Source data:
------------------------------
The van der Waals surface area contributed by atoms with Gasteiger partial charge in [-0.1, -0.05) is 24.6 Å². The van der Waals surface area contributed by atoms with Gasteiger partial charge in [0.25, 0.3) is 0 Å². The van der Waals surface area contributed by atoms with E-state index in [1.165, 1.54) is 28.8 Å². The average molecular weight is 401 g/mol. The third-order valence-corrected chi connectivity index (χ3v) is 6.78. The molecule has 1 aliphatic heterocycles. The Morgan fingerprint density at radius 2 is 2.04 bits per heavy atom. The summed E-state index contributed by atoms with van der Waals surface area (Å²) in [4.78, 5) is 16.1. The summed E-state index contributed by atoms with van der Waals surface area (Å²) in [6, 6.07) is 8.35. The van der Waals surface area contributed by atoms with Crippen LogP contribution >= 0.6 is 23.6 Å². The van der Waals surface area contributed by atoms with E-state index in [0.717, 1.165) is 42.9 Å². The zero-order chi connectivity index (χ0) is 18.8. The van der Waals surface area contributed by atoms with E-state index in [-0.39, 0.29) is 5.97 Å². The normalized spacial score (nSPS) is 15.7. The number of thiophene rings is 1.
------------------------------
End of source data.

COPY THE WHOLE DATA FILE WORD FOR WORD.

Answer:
The van der Waals surface area contributed by atoms with Gasteiger partial charge in [-0.1, -0.05) is 24.6 Å². The van der Waals surface area contributed by atoms with Gasteiger partial charge in [0.25, 0.3) is 0 Å². The van der Waals surface area contributed by atoms with E-state index in [1.165, 1.54) is 28.8 Å². The average molecular weight is 401 g/mol. The third-order valence-corrected chi connectivity index (χ3v) is 6.78. The molecule has 1 aliphatic heterocycles. The Morgan fingerprint density at radius 2 is 2.04 bits per heavy atom. The summed E-state index contributed by atoms with van der Waals surface area (Å²) in [4.78, 5) is 16.1. The summed E-state index contributed by atoms with van der Waals surface area (Å²) in [6, 6.07) is 8.35. The van der Waals surface area contributed by atoms with Crippen LogP contribution >= 0.6 is 23.6 Å². The van der Waals surface area contributed by atoms with E-state index in [0.717, 1.165) is 42.9 Å². The zero-order chi connectivity index (χ0) is 18.8. The van der Waals surface area contributed by atoms with E-state index in [-0.39, 0.29) is 5.97 Å². The normalized spacial score (nSPS) is 15.7. The number of thiophene rings is 1.